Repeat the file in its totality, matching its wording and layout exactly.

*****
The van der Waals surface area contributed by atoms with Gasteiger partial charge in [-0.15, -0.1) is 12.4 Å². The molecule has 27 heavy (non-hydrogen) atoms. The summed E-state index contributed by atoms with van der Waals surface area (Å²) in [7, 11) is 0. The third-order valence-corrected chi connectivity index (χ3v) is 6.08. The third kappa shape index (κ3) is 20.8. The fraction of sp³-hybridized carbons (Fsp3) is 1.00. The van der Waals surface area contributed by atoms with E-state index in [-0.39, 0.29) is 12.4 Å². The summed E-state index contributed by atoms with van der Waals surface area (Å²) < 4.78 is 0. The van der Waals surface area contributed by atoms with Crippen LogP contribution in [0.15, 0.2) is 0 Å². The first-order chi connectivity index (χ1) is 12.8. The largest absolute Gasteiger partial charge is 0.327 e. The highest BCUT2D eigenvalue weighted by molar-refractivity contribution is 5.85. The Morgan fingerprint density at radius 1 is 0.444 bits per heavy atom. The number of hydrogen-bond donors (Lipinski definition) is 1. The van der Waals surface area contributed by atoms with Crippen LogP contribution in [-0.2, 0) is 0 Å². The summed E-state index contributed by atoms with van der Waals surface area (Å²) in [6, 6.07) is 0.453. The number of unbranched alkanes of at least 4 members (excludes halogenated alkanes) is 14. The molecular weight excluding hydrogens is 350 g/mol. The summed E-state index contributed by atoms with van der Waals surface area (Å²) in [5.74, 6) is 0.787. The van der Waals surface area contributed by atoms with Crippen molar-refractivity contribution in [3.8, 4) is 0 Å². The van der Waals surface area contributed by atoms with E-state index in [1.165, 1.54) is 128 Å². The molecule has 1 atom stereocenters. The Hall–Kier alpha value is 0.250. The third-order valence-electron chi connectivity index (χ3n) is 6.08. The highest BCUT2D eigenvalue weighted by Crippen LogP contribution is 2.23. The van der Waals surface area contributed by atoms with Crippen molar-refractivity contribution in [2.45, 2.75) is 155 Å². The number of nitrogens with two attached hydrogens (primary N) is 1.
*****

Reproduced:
The van der Waals surface area contributed by atoms with Gasteiger partial charge in [-0.15, -0.1) is 12.4 Å². The molecule has 27 heavy (non-hydrogen) atoms. The summed E-state index contributed by atoms with van der Waals surface area (Å²) in [7, 11) is 0. The third-order valence-corrected chi connectivity index (χ3v) is 6.08. The third kappa shape index (κ3) is 20.8. The fraction of sp³-hybridized carbons (Fsp3) is 1.00. The van der Waals surface area contributed by atoms with E-state index in [-0.39, 0.29) is 12.4 Å². The summed E-state index contributed by atoms with van der Waals surface area (Å²) < 4.78 is 0. The van der Waals surface area contributed by atoms with Crippen LogP contribution in [0.15, 0.2) is 0 Å². The first-order chi connectivity index (χ1) is 12.8. The largest absolute Gasteiger partial charge is 0.327 e. The highest BCUT2D eigenvalue weighted by molar-refractivity contribution is 5.85. The Morgan fingerprint density at radius 1 is 0.444 bits per heavy atom. The number of hydrogen-bond donors (Lipinski definition) is 1. The van der Waals surface area contributed by atoms with Crippen LogP contribution in [-0.2, 0) is 0 Å². The summed E-state index contributed by atoms with van der Waals surface area (Å²) in [6, 6.07) is 0.453. The number of unbranched alkanes of at least 4 members (excludes halogenated alkanes) is 14. The molecular weight excluding hydrogens is 350 g/mol. The summed E-state index contributed by atoms with van der Waals surface area (Å²) in [5.74, 6) is 0.787. The van der Waals surface area contributed by atoms with Crippen molar-refractivity contribution in [3.8, 4) is 0 Å². The van der Waals surface area contributed by atoms with E-state index in [1.165, 1.54) is 128 Å². The molecule has 1 atom stereocenters. The Hall–Kier alpha value is 0.250. The third-order valence-electron chi connectivity index (χ3n) is 6.08. The highest BCUT2D eigenvalue weighted by Crippen LogP contribution is 2.23. The van der Waals surface area contributed by atoms with Crippen molar-refractivity contribution in [2.45, 2.75) is 155 Å². The number of nitrogens with two attached hydrogens (primary N) is 1.